Police in Akron, Ohio, released graphic body camera footage, and more details, about what led to the deadly police shooting of Jayland Walker.
“This was absolutely unreasonable,” said Bobby DiCello, the Walker family's attorney.
Footage shows the moment eight police officers opened fire on the 25-year-old Black man. Akron’s police chief confirmed the medical examiner observed roughly 60 wounds to Walker's body with countless additional rounds fired at him.
“We do not know the exact number of rounds that were fired; however, based on the video, I anticipate that number to be high,” said Stephen Mylett, Akron police chief.
Akron police say it all began just after midnight last Monday, as officers tried to pull Walker over, on what they describe as “unspecified traffic violations,” a four-and-a-half-minute chase, at times reaching speeds of 80 miles per hour.
Sunday, during a press conference, authorities say the officers pursued Walker's car on an expressway for several minutes before exiting onto a ramp. When Walker wouldn’t pull over, officers say they first deployed their Tasers. Walker eventually bailed out of his car and a foot chase began, officers ultimately opening fire after they claimed Walker “made motions” that caused them to fear for their lives.
“There is a photograph that appears Mr. Walker was turning toward the officer and there is a picture that captures a forward motion of his arm,” said Mylett.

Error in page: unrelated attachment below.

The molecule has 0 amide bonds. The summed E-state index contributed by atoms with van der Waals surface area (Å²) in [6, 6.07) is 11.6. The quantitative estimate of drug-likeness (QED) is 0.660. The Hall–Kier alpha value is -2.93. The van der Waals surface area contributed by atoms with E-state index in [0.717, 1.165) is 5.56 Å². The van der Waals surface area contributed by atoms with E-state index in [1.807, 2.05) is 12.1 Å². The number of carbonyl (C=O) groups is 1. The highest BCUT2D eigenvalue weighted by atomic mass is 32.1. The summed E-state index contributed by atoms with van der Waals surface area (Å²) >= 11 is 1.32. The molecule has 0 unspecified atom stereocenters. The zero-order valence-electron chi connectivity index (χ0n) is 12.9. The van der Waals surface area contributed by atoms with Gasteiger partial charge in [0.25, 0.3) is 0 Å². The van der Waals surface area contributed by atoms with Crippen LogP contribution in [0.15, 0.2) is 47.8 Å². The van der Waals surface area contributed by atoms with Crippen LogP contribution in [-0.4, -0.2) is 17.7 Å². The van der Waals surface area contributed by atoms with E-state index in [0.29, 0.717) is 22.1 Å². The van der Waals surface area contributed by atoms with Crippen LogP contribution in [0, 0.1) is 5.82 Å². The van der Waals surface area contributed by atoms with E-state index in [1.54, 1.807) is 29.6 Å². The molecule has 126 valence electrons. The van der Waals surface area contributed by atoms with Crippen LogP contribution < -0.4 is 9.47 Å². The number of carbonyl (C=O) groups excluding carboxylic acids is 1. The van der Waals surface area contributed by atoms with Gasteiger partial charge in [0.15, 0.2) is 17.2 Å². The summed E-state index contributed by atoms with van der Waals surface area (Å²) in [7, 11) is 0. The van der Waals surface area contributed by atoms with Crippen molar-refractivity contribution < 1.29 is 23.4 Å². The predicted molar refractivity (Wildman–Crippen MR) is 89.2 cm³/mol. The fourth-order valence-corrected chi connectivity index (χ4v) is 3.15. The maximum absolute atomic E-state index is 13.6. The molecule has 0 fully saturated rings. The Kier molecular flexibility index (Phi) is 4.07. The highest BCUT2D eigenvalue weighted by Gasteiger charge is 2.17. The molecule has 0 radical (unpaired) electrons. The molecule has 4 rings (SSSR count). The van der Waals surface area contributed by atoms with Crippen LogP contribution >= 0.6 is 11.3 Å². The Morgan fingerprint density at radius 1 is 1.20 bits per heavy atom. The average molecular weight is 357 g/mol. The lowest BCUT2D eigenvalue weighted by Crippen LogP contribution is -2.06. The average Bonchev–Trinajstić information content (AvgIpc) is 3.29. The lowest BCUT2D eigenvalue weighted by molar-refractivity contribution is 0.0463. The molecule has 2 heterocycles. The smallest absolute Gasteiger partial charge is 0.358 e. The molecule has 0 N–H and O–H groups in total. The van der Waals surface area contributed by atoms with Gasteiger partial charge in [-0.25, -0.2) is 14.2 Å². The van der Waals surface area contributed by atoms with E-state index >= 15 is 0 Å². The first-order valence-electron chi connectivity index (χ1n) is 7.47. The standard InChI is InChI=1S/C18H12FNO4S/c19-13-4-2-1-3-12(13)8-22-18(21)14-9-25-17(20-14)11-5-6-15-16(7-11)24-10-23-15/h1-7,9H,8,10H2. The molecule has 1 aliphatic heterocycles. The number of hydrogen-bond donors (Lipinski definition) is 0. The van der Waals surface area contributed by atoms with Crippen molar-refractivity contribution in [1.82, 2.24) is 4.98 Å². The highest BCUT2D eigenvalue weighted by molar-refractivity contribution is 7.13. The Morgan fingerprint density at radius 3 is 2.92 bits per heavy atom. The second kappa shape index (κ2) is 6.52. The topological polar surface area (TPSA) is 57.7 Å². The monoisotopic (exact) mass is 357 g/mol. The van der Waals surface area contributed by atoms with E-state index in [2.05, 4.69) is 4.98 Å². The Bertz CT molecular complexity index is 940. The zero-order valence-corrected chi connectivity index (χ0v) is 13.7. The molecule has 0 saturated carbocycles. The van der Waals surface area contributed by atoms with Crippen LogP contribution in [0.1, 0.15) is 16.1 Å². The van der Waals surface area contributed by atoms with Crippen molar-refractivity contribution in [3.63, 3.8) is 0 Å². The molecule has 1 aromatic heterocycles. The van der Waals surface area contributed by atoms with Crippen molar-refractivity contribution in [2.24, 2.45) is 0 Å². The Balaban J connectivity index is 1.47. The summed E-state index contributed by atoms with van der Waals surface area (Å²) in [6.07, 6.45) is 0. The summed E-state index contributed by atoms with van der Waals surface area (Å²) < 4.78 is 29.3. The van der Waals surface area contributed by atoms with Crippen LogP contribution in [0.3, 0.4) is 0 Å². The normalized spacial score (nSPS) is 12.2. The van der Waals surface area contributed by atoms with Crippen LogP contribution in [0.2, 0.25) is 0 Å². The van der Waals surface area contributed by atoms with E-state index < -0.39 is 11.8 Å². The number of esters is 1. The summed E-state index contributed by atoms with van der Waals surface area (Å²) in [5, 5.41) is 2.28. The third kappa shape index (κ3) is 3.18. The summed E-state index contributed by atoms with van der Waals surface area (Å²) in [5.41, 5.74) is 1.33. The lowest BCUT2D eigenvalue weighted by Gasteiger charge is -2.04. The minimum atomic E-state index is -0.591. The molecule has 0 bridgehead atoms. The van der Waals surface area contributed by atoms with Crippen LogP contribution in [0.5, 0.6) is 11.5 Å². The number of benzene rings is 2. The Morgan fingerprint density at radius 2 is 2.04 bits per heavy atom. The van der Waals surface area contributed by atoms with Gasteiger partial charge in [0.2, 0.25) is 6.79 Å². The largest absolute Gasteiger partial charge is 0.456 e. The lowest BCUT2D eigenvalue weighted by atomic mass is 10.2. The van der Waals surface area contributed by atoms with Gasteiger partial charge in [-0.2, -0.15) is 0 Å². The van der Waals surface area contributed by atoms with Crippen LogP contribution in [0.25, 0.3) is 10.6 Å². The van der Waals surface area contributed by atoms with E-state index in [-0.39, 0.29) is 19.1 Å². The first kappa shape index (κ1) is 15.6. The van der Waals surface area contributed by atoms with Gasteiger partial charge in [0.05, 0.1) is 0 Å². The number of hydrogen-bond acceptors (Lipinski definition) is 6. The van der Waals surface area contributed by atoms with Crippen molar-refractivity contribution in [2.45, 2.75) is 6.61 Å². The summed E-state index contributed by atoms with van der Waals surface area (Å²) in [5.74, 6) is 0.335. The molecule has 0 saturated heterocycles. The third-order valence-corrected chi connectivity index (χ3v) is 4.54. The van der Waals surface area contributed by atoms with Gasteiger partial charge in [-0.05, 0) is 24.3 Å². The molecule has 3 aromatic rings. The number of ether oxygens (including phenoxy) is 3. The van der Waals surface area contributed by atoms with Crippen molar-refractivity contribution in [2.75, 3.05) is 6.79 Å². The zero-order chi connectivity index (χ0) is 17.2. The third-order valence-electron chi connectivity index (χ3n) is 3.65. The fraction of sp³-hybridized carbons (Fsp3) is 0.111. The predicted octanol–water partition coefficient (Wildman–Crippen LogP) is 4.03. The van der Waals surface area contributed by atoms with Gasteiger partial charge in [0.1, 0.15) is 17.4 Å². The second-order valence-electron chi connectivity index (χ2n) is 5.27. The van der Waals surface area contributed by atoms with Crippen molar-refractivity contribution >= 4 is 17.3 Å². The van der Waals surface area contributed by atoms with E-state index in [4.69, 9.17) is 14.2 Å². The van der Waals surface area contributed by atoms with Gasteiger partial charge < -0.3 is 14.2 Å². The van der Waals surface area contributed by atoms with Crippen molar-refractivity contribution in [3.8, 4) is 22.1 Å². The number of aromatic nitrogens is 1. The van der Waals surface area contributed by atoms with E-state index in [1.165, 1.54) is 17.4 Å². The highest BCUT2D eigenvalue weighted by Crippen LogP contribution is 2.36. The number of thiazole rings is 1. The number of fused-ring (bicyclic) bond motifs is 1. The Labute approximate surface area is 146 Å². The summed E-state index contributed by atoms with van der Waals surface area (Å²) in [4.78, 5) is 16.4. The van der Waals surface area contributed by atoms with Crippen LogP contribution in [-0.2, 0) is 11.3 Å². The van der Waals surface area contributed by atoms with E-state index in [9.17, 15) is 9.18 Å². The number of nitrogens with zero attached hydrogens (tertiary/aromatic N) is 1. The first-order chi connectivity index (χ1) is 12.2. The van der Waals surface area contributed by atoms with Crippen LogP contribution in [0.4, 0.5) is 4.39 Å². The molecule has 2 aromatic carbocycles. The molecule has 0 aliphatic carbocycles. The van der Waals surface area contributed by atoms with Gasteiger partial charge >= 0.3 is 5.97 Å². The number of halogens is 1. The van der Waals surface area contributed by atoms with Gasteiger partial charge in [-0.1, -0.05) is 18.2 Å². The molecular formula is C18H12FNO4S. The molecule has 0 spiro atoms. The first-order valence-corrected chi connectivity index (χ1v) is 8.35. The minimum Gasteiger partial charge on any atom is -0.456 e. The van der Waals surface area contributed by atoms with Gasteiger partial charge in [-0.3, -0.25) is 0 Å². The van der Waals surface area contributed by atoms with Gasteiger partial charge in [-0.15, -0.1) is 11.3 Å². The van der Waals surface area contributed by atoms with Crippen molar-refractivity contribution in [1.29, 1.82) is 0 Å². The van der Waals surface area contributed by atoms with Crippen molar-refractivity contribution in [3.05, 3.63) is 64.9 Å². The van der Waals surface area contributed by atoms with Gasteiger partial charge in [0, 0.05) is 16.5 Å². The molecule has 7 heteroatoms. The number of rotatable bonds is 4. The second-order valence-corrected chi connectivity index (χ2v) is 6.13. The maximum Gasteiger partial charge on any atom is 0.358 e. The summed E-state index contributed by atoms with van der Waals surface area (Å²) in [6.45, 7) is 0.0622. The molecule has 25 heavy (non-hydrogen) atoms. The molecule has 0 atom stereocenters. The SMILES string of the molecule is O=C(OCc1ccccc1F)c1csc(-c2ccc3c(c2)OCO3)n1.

Officials say it was only after the chase that a gun was recovered from Walker’s vehicle.
“As you could see in the video, there was a gun recovered from Mr. Walker’s vehicle. At the time of the shooting, he was unarmed,” said Mylett.
Protesters have taken to the streets of Akron for days now. Sunday, the Akron chapter of the NAACP led a march over what the organization calls "the brutal police shooting and murder” of Walker.
“I grew up with him, wrestled with him. Man, he didn’t deserve this at all,” said Marnell Turner, a family member of Walker.
The team of attorneys representing Walker’s family encouraged peaceful protests in honor of Walker’s legacy.
“Those peaceful protests call for change, and that word is getting old, isn’t it? But we’re going to be hopeful and hope there is an opportunity to get new policies in place and collaborate with the city,” said DiCello.
DiCello also called for accountability and justice for Walker.
“Justice for Jayland looks like this, accountability and change in terms of the procedures and policy in place,” said DiCello.
The initial bodycam footage ends after you hear the barrage of gunfire. Akron’s police chief said following that, a sergeant asked the officers, "Who fired their weapons?" The eight officers raised their hands.
The police chief also said they then tended to Walker, called for emergency medical services, and rendered aid before securing the scene.
Attorneys say it’s unclear why Walker ran in the first place; he had no past criminal history, aside from a speeding ticket.
Further investigation on this case continues.